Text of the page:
The nice thing here is that I had some experience with this while I was on Blogger. Just before I moved over to WordPress, I added Google Analytics to the page. (WordPress makes you pay for the privilege.) I knew that I had taken a step back when it came to how people measured your traffic, when I moved to the site hosted at WordPress. But if I had been on WordPress all the time, I might think that having a plugin would be all I need. You need to go through your google account, and Google Analytics provides you with a number to install in your blog at a certain spot in the code. It takes some work but there are some good pages for help with this.

6) Easy Visual Installation And Editing Is A Loose Term –

For me, I knew coding would be a lot of work. While this work is still possible, it would take time to do, all while writing for a blog. I did not have the time to do that. Hence, I looked for a Theme that said that it was simple to put together, and that I could edit visually. Some of this is true. They set up a bunch of pages that I could easily edit the words on the page, and change the font, or the words. But when it comes to dealing with plugins on the page and editing them, you have to search to find them. Either that or go through hours of video the company who made your theme created. (I did find this information for my theme buried in the hours of video, with multiple missteps along the way.) Be ready for the time commitment.

7) Are You Willing To Jettison Your Old Posts –

For me this was a no brainer. For those of you who have been blogging for a long time I can understand that it’s a hefty lift to be able to do. The real problem? Old Links. For anyone old enough to remember Bill Clinton as president (and was not in diapers at the time), you know that links are a big thing to your page. Why? Because you want Google to think you are an authority so you link to other pages. And you put personal links in because you want them to stay on your site and get more views per visitor, as sign of your influence. Internal links mess with your mind upon migration. You have to go through every post and change every external link. For those of you who have blogged for months or even years I have two words: good luck!

8) Sidebars Are Trickier In WordPress.org –

In WordPress there are some cool widgets for a sidebar. They are specific to what you are doing. The good thing about WordPress.org is there are millions of plugins to add. The bad thing about WordPress.org is there are a million Widgets to add. Being a kid in a candy store causes problems here. Limit your widgets. If you began with a blank theme, you might be ok. Widget away! But try doing that on a purchased theme and see how far that gets you. What looks like a simple menu change one place is not so simple someplace else. You cannot just hit the customize button and hope it fixes things. Your menu change may be there. It could be in appearance. With a fun theme, it may be in mystery place number 10. Just pretend you are seeking lost gold if that makes you feel better.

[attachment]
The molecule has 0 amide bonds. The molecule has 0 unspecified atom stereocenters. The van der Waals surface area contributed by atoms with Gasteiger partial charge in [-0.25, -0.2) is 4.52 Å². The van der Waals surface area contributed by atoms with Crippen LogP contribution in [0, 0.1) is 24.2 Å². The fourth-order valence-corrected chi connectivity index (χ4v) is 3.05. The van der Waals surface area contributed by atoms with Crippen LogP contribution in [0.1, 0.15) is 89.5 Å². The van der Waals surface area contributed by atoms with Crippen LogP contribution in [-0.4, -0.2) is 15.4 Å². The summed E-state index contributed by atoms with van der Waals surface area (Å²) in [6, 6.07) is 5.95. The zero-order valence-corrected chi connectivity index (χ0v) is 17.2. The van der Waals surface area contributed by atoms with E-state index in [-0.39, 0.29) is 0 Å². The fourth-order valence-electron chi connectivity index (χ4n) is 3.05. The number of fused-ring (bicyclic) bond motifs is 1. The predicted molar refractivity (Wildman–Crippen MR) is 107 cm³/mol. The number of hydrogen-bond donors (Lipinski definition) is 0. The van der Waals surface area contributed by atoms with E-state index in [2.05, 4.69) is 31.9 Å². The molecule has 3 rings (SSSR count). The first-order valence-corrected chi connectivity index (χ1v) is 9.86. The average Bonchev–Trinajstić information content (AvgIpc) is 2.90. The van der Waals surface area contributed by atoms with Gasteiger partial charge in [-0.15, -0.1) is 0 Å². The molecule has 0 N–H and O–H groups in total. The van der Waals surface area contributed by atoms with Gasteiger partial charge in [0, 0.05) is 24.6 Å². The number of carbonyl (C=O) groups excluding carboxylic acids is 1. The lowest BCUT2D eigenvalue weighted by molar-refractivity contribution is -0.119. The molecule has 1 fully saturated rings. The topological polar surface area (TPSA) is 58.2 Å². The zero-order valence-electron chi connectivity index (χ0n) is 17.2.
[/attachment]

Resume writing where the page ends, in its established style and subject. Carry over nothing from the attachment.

9) Yoast SEO Plugin Will Rule Your Life If You Change To Self Hosting –

When you go back over your old posts, and you have the Yoast Plugin, you will see a blank grade on all of them. It will be blank until you submit your keyword. Submit it. Now stare in shock and awe as it’s bright and red. Woo hoo! You fail, like everyone else. Actually, the SEO is correctable. Click those eyes. It will highlight your problem, in purple. I hope you love purple. But then comes readability. How do you fix that? You change how you write. I suppose we all need help. And that’s great. But every blogger has their own unique voice. If Yoast effects that voice, how much has it helped? Has it helped you if you are not excited to blog anymore because you have to change everything? Hopefully your lights are all green. Then you are the perfect blogger to begin with. Go you!

10) Adding Plugins Does Not Add Them To Your Page –

I suppose this goes in the duh category once again. (I think that’s my daughter’s favorite thing to tell me.) But all of those plugins/widgets you load to your blog, already setup for you in WordPress.com, you activate when you self-host. When you added the plugin to the WordPress.com site it would just be there for you to use. Here, you need to load them, and then you need to activate them. This shouldn’t affect your decision to change to a self-hosted webpage. Realize that when you do, it will be among the long list of modifications that you will have to make; and you must adjust. It’s not so bad by itself. The difficulty comes with the mountain of other things you must remember to change.


Moving Forward

All this being said, I still think the way to go is to self-host. It will make the ability to monetize your site easier, and faster. It’s also a cost effective measure if you want to have more control and make money in the long run. The initial costs will be more expensive than you thought. They might even give you sticker shock. (Just have smelling salts ready.) But in the long run you will pay less, for more control, more quickly. And since you being here just might make you a blogger (ah for rednecks and Jeff Foxworthy), you want that control. Does wanting control make me a control freak? Hmmmm . . . .

So what do you think? Are you going to go all in for blogging like me and try to host your own page? Or will you go with WordPress.com and pay them the fee to do it because I made self-hosting as exciting as playing Russian roulette, with five bullets in six chambers? What are some of the questions you may have about self-hosting? I would gladly help anyone interested. Just don’t make me go back and look at the CSS code again and try to fix the A value to highlight in hot pink. Scary things happen. Then again, it just might be April fool’s day.

Leave any questions you may have in the comments, or if more involved, feel free to go to the contact me link at the top of the page. I will get back to you as soon as I can. And if you have enjoyed this treatise on blogging, subscribe to my blog. And feel free to peruse my other sections. I promise I have a lot more treatises to go, although maybe not all on blogging. This is supposed to be a parenting site after all.

Thanks for visiting. Until next time, this is me signing off.

David Elliott, Single Dad’s Guide to Life